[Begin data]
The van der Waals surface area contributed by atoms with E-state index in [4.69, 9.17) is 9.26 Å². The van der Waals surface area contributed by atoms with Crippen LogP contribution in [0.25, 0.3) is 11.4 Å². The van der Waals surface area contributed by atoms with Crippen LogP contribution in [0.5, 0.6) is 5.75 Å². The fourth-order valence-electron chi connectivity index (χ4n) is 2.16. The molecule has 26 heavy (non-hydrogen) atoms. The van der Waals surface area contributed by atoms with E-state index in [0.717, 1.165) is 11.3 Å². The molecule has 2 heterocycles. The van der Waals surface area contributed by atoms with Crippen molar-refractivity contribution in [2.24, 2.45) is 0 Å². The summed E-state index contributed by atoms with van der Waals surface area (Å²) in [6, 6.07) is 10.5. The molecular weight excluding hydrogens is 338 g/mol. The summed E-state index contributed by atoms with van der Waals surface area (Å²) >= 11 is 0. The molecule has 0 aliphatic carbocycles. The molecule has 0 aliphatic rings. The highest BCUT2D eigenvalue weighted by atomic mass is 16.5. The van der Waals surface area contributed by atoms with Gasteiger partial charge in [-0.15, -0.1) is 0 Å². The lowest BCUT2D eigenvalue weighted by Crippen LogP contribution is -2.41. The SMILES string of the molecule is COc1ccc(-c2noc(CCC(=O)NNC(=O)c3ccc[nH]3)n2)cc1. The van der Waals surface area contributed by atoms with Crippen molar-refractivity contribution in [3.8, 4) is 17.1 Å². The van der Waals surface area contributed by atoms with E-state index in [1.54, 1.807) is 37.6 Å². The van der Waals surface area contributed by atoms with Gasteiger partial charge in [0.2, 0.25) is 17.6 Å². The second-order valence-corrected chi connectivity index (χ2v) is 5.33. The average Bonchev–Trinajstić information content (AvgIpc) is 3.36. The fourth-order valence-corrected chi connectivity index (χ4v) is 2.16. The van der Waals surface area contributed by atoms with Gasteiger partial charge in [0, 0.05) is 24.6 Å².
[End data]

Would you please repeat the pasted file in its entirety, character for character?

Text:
The van der Waals surface area contributed by atoms with E-state index in [4.69, 9.17) is 9.26 Å². The van der Waals surface area contributed by atoms with Crippen LogP contribution in [0.25, 0.3) is 11.4 Å². The van der Waals surface area contributed by atoms with Crippen LogP contribution in [0.5, 0.6) is 5.75 Å². The fourth-order valence-electron chi connectivity index (χ4n) is 2.16. The molecule has 26 heavy (non-hydrogen) atoms. The van der Waals surface area contributed by atoms with E-state index in [0.717, 1.165) is 11.3 Å². The molecule has 2 heterocycles. The van der Waals surface area contributed by atoms with Crippen molar-refractivity contribution in [2.24, 2.45) is 0 Å². The summed E-state index contributed by atoms with van der Waals surface area (Å²) in [6, 6.07) is 10.5. The molecular weight excluding hydrogens is 338 g/mol. The summed E-state index contributed by atoms with van der Waals surface area (Å²) >= 11 is 0. The molecule has 0 aliphatic carbocycles. The molecule has 0 aliphatic rings. The highest BCUT2D eigenvalue weighted by atomic mass is 16.5. The van der Waals surface area contributed by atoms with Gasteiger partial charge in [-0.15, -0.1) is 0 Å². The lowest BCUT2D eigenvalue weighted by Crippen LogP contribution is -2.41. The SMILES string of the molecule is COc1ccc(-c2noc(CCC(=O)NNC(=O)c3ccc[nH]3)n2)cc1. The van der Waals surface area contributed by atoms with Crippen molar-refractivity contribution in [3.8, 4) is 17.1 Å². The van der Waals surface area contributed by atoms with E-state index in [1.54, 1.807) is 37.6 Å². The van der Waals surface area contributed by atoms with Gasteiger partial charge in [0.2, 0.25) is 17.6 Å². The second-order valence-corrected chi connectivity index (χ2v) is 5.33. The average Bonchev–Trinajstić information content (AvgIpc) is 3.36. The fourth-order valence-corrected chi connectivity index (χ4v) is 2.16. The van der Waals surface area contributed by atoms with Gasteiger partial charge in [0, 0.05) is 24.6 Å².